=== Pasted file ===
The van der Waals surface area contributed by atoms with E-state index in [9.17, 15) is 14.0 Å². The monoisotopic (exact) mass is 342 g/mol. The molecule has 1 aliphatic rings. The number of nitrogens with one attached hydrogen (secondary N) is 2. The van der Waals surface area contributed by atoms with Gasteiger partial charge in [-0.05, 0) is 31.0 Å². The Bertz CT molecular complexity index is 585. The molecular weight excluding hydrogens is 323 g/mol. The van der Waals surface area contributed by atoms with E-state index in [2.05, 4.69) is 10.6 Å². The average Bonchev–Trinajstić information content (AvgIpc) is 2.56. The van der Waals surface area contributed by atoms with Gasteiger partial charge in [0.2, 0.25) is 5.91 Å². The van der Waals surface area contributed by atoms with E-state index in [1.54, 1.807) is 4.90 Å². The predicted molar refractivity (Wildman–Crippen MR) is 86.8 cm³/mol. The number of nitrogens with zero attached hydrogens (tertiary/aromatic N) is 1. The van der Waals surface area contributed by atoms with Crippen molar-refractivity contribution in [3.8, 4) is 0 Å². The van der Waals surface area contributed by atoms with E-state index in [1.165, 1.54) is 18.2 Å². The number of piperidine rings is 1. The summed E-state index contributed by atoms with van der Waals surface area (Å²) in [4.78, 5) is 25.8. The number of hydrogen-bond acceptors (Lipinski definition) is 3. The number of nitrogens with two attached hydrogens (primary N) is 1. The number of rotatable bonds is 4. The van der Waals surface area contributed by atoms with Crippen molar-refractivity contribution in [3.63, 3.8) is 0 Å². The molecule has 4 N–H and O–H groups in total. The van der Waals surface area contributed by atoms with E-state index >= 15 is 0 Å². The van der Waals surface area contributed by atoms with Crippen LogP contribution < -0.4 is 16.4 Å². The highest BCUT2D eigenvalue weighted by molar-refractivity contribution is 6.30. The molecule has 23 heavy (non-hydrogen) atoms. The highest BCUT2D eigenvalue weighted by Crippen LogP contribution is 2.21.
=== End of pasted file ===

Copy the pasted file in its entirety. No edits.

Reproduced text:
The van der Waals surface area contributed by atoms with E-state index in [9.17, 15) is 14.0 Å². The monoisotopic (exact) mass is 342 g/mol. The molecule has 1 aliphatic rings. The number of nitrogens with one attached hydrogen (secondary N) is 2. The van der Waals surface area contributed by atoms with Gasteiger partial charge in [-0.05, 0) is 31.0 Å². The Bertz CT molecular complexity index is 585. The molecular weight excluding hydrogens is 323 g/mol. The van der Waals surface area contributed by atoms with E-state index in [2.05, 4.69) is 10.6 Å². The average Bonchev–Trinajstić information content (AvgIpc) is 2.56. The van der Waals surface area contributed by atoms with Gasteiger partial charge in [0.2, 0.25) is 5.91 Å². The van der Waals surface area contributed by atoms with E-state index in [1.54, 1.807) is 4.90 Å². The predicted molar refractivity (Wildman–Crippen MR) is 86.8 cm³/mol. The number of nitrogens with zero attached hydrogens (tertiary/aromatic N) is 1. The van der Waals surface area contributed by atoms with Crippen molar-refractivity contribution in [3.8, 4) is 0 Å². The van der Waals surface area contributed by atoms with E-state index in [1.165, 1.54) is 18.2 Å². The number of piperidine rings is 1. The summed E-state index contributed by atoms with van der Waals surface area (Å²) in [4.78, 5) is 25.8. The number of hydrogen-bond acceptors (Lipinski definition) is 3. The number of nitrogens with two attached hydrogens (primary N) is 1. The number of rotatable bonds is 4. The van der Waals surface area contributed by atoms with Crippen molar-refractivity contribution in [3.63, 3.8) is 0 Å². The molecule has 4 N–H and O–H groups in total. The van der Waals surface area contributed by atoms with E-state index >= 15 is 0 Å². The van der Waals surface area contributed by atoms with Crippen LogP contribution < -0.4 is 16.4 Å². The highest BCUT2D eigenvalue weighted by molar-refractivity contribution is 6.30. The molecule has 23 heavy (non-hydrogen) atoms. The highest BCUT2D eigenvalue weighted by Crippen LogP contribution is 2.21.